Armed with information, anglers prepare for the start of another rockfish season


With the fall 1992 rockfish season but a month a way, it's surprising how many fishermen do not know what's happening. I had three questions Monday regarding creel limit and whether tags will be required. The following is the most up-to-date release from the Department of Natural Resources (DNR) and should answer everyone's questions on the 1992 fall striped bass or rockfish season.

The fall season opens Oct. 1 and runs through Oct. 31. It will pick up again Nov. 6-8, 13-15 and 20-22, for a total of 40 days. The DNR will monitor the harvest to assure that anglers do not exceed their 1992 allocations.

Minimum and maximum size for the fall fishery is 18 and 36 inches. Creel limits are one fish per person per day on a recreational fishing boat and two fish per day on a charter boat. Creel limits are based on the allocation for the user groups. The recreational anglers allocation is 695,300 pounds; the allocation for charter boat anglers is 245,000.

l,.5l No tags will be required for the fall fishery. The rockfish stamp, which will cost each rockfish angler $3, will go into effect Jan. 1, 1993.

Live bait will be permitted for catching rockfish during the fall season. Live eels are often very effective. Soft and peeler crabs work well, but are sometimes hard to find in October.

Charter boats are rapidly booking up for the fall season. If you plan to fish on a fall rockfish charter, don't hesitate booking much longer.

* Tuesday, the DNR will hold a public hearing on its proposed sea trout regulation. The regulation would become effective next year and limit anglers to five sea trout per day, with a minimum size of 12 inches.

The proposed regulation is based on an Atlantic States Marine Fisheries Commission's (ASMFC) Weakfish (sea trout) Fishery Management Plan. The plan proposes that fishermen reduce sea trout fishing mortality by 52 percent.

Sea trout are caught by a small percentage of Maryland anglers because of their range in Maryland's waters. Lower bay, Tangier and Pocomoke Sounds and the Honga River pretty much covers the area inhabited by trout during their summer stay in the Chesapeake.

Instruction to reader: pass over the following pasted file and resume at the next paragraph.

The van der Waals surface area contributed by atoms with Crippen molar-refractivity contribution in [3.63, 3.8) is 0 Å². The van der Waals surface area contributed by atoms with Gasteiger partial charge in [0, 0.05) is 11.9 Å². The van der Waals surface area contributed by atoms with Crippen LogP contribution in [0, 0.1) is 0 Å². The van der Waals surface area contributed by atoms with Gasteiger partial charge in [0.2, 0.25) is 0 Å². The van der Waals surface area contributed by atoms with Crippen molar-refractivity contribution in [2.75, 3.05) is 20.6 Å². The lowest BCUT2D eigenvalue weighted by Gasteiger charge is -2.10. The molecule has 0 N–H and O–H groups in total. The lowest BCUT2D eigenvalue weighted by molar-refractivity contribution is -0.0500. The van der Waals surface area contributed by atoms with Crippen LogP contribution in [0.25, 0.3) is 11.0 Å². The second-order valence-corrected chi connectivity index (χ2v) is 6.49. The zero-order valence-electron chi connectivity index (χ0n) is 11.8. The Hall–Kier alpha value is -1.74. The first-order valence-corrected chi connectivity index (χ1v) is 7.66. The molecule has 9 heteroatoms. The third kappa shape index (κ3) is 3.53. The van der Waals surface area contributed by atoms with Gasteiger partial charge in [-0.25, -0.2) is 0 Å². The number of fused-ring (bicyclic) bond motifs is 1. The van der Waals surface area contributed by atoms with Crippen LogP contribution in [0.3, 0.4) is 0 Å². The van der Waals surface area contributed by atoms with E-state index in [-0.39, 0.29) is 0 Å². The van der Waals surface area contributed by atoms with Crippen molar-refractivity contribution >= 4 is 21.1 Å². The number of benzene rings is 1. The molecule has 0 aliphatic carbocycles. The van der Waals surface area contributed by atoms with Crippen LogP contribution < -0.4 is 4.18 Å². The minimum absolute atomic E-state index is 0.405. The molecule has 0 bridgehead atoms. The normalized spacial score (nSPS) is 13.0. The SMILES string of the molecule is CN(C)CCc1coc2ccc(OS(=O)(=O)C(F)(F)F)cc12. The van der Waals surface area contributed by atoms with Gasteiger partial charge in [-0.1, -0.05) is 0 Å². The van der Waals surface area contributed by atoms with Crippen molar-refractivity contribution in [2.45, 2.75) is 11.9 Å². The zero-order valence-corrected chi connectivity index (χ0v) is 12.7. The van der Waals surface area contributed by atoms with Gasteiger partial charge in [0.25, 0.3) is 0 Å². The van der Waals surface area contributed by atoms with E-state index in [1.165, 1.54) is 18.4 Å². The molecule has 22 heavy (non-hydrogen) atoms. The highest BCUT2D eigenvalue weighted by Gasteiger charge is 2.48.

Trout are also caught off Maryland's coast by both commercial and recreational anglers. The commercial sea trout fishery in Maryland's portion of the bay is almost non-existent. A few fish may be caught in pound nets, but there is no directed gill net fishery for sea trout.

Although only a small component of Maryland's overall fishery, the sea trout is very important to the charter boat industry. Sea trout is the primary target of the Crisfield fishing fleet and an important species for Potomac and other lower-bay fishermen.

Limiting the creel limit to five 12-inch fish per person will cause a severe setback on an already declining industry. Current recreational fishing regulations are 10-inch minimum size and no creel limit. Virginia's new regulation (since July 1) is 12-inch minimum and 15 fish per day.

The ASMFC recommends either a 12-inch minimum and 5 fish per day or 13-inch minimum and 10 fish per day.

The majority of the trout caught in the lower bay are 10 to 12 inchers; not many 13 inchers either like our waters or can get past the Virginia netters. I plan to suggest to the DNR Tuesday evening that Maryland should set a 12-inch, 10-fish regulation for the Chesapeake and a 13-inch, 10-fish regulation for the ocean side.

The hearing will be at 6 p.m. at the Agriculture Department on Harry S. Truman Parkway off Riva Road. Come put in your two cents.

Bob Spore is a Coast Guard-licensed charter boat captain from Pasadena. His Outdoors column appears every Friday in The Anne Arundel County Sun.

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